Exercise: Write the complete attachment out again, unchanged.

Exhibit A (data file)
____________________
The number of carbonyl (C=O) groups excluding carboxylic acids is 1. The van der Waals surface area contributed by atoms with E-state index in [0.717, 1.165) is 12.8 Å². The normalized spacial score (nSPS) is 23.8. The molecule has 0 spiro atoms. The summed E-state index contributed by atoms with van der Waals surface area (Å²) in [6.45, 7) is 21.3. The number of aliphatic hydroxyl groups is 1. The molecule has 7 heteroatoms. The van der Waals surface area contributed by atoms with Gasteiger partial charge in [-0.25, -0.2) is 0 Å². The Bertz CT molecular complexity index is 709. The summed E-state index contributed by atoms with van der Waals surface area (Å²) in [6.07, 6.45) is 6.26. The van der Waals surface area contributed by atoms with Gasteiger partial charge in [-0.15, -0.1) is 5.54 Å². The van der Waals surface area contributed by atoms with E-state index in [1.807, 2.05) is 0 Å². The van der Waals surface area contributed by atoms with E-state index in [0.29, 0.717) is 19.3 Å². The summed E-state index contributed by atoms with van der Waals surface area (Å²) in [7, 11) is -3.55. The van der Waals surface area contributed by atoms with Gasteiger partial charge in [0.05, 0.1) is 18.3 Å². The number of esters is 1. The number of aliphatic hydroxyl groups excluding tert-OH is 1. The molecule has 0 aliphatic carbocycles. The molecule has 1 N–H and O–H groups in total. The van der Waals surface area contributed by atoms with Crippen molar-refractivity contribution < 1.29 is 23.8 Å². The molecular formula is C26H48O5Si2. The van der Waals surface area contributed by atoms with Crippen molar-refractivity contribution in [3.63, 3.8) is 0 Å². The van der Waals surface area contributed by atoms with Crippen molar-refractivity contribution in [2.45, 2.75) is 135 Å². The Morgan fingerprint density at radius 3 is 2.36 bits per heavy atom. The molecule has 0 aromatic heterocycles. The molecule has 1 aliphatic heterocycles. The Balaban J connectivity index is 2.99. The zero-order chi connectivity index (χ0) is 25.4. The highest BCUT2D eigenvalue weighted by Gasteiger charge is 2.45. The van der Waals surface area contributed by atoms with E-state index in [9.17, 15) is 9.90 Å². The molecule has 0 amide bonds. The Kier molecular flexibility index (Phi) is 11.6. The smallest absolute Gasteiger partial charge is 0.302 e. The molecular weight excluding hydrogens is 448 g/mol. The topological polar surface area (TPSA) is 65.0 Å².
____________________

The number of carbonyl (C=O) groups excluding carboxylic acids is 1. The van der Waals surface area contributed by atoms with E-state index in [0.717, 1.165) is 12.8 Å². The normalized spacial score (nSPS) is 23.8. The molecule has 0 spiro atoms. The summed E-state index contributed by atoms with van der Waals surface area (Å²) in [6.45, 7) is 21.3. The number of aliphatic hydroxyl groups is 1. The molecule has 7 heteroatoms. The van der Waals surface area contributed by atoms with Gasteiger partial charge in [-0.25, -0.2) is 0 Å². The Bertz CT molecular complexity index is 709. The summed E-state index contributed by atoms with van der Waals surface area (Å²) in [6.07, 6.45) is 6.26. The van der Waals surface area contributed by atoms with Gasteiger partial charge in [-0.15, -0.1) is 5.54 Å². The van der Waals surface area contributed by atoms with E-state index in [1.807, 2.05) is 0 Å². The van der Waals surface area contributed by atoms with E-state index in [0.29, 0.717) is 19.3 Å². The summed E-state index contributed by atoms with van der Waals surface area (Å²) in [7, 11) is -3.55. The van der Waals surface area contributed by atoms with Gasteiger partial charge in [0.05, 0.1) is 18.3 Å². The number of esters is 1. The number of aliphatic hydroxyl groups excluding tert-OH is 1. The molecule has 0 aliphatic carbocycles. The molecule has 1 N–H and O–H groups in total. The van der Waals surface area contributed by atoms with Crippen molar-refractivity contribution < 1.29 is 23.8 Å². The molecular formula is C26H48O5Si2. The van der Waals surface area contributed by atoms with Crippen molar-refractivity contribution in [3.63, 3.8) is 0 Å². The van der Waals surface area contributed by atoms with Crippen molar-refractivity contribution in [2.45, 2.75) is 135 Å². The Morgan fingerprint density at radius 3 is 2.36 bits per heavy atom. The molecule has 0 aromatic heterocycles. The molecule has 1 aliphatic heterocycles. The Balaban J connectivity index is 2.99. The zero-order chi connectivity index (χ0) is 25.4. The highest BCUT2D eigenvalue weighted by Gasteiger charge is 2.45. The van der Waals surface area contributed by atoms with E-state index in [9.17, 15) is 9.90 Å². The molecule has 0 amide bonds. The Kier molecular flexibility index (Phi) is 11.6. The smallest absolute Gasteiger partial charge is 0.302 e. The molecular weight excluding hydrogens is 448 g/mol. The topological polar surface area (TPSA) is 65.0 Å².